Westbrook schools’ athletic director, whose suspension of about 30 high school athletes was overturned last fall by a controversial decision, has submitted his resignation, citing the “incestuous culture of the community” among his reasons.
Marc Sawyer, who will leave at the end of June after two years in the position, said Tuesday that he thought his “dream job” would be serving as athletic and activities director for Westbrook schools, which he attended. As it turned out, he said, “It wasn’t the right fit.”
In a letter to Superintendent Marc Gousse, dated Saturday, Sawyer said he was unable to improve the athletic and activities program because of “the incestuous culture of the community, individuals placing their own needs ahead of the overall group, and the inability for many to understand appropriate boundaries.”
Sawyer, 41, said Tuesday that his letter didn’t refer to specific incidents, but to an overall “difference in philosophy” between him and the community, particularly about holding students accountable for their actions.
“Almost from the very beginning, my decision-making was being challenged because people had concerns about where my allegiances were,” he said.
In February, an investigator’s report about the school department’s decision to overturn the suspensions of student-athletes who attended a drinking party in October identified problems that included a lack of support for administrators from parents and officials.
Sawyer, who made the initial decision to suspend the students, said the fallout from that incident isn’t his reason for leaving but was “a defining moment” in his time at Westbrook.
He said he has no job lined up for next year.
Gousse would not comment on the content of Sawyer’s letter, but acknowledged that “this year, in particular, presented some challenges for our community.”
He said Sawyer’s announcement came “completely out of the blue” for him.
“His resignation will leave a void in our school and our community,” Gousse said.
Michelle Fournier, a teacher at Westbrook High School who was an outspoken critic of the administration throughout the suspension controversy, said she’s sad to see Sawyer go.
“This is another example of a good person that we are losing, and I am afraid we will continue to lose good people if the culture and climate of our school department does not change,” she said.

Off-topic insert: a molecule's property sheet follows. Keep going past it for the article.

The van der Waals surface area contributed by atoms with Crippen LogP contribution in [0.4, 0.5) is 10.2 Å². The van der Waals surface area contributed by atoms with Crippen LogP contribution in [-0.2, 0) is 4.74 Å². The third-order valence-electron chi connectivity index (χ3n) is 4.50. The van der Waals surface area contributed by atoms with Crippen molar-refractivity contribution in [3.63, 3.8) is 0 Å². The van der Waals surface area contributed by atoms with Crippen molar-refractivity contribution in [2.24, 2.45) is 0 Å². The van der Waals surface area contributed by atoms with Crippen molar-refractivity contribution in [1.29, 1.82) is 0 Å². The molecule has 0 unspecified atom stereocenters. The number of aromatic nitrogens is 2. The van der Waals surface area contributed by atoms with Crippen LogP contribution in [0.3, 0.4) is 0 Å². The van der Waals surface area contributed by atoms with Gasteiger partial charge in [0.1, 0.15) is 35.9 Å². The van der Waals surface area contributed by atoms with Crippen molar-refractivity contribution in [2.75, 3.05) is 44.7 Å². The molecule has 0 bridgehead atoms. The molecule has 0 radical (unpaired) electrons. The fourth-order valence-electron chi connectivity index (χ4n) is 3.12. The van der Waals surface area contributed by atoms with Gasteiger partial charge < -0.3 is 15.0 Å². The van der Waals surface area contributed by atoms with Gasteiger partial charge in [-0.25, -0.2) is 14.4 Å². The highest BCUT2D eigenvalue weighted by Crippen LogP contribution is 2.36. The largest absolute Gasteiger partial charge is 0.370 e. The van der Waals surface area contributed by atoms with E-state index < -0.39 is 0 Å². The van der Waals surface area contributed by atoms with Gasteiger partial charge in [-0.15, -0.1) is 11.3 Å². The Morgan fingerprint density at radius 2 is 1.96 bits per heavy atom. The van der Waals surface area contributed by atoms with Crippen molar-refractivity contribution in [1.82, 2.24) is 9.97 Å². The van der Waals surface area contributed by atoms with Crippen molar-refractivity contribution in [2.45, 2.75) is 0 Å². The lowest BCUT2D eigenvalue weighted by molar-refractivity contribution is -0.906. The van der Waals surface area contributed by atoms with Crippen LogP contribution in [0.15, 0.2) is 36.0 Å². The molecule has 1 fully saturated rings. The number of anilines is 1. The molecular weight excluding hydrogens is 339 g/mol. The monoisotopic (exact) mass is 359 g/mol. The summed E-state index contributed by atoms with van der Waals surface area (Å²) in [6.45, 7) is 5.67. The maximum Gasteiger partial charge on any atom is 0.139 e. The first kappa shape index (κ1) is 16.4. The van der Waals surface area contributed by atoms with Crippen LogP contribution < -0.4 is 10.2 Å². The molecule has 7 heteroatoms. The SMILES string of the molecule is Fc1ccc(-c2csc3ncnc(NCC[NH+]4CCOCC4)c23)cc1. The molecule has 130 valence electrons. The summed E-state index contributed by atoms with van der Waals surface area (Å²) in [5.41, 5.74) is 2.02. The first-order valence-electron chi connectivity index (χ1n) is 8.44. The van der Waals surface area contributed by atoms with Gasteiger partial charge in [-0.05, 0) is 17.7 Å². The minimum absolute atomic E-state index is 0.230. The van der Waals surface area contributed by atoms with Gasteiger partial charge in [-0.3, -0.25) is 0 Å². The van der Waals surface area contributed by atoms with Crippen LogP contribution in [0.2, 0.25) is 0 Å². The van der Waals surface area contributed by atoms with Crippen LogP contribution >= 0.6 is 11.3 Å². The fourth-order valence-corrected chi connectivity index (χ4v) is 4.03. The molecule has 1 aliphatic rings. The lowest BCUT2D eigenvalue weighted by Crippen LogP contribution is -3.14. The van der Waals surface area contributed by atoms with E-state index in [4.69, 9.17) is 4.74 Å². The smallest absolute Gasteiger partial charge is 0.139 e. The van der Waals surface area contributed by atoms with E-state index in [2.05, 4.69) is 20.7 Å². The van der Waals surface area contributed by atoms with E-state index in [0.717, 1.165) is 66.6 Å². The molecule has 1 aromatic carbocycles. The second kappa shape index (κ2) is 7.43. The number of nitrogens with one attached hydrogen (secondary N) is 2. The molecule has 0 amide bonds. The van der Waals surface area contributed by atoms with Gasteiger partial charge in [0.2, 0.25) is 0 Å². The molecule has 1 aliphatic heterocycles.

The report by John Alfano, a Biddeford-based labor mediator, led to a series of community forums about the high school’s culture. A committee is now working on a proposal to improve the district’s alcohol policy, which the investigator found unenforceable.
The current policy says student-athletes who are “knowingly present” where there is alcohol are in violation.
Sawyer allowed four girls who were at the party to attend their soccer banquet, after he decided that one of them hadn’t violated the policy and before he had a chance to interview the others.
When Principal Jon Ross found out that the girls were at the banquet, he determined that the investigation was flawed and overturned all of the suspensions, suddenly enabling several football players to play in a playoff game that day.
The decision prompted an outcry from the community and accusations of preferential treatment for the athletes, including a son of a school board member.
Although the report didn’t accuse any school officials of malfeasance, it did fault them for creating an appearance of favoritism. It also attributed the handling of the situation to administrators’ lack of experience with such matters.
Sawyer, a 1991 Westbrook High graduate, worked as a health and physical education teacher and baseball coach at Bonny Eagle High School in Standish before being hired as Westbrook’s athletics and activities director in July 2012.
He has a bachelor’s degree in health and physical education from the University of Maine, and a master’s degree in health education and a certificate of advanced graduate study from the University of New England.
“I am very appreciative that the city of Westbrook provided an inexperienced hometown kid with the opportunity to lead their Athletics and Activities,” Sawyer wrote in his letter. But “leaving with integrity is far more important to me and my family than anything else.”
Leslie Bridgers can be contacted at 791-6364 or at: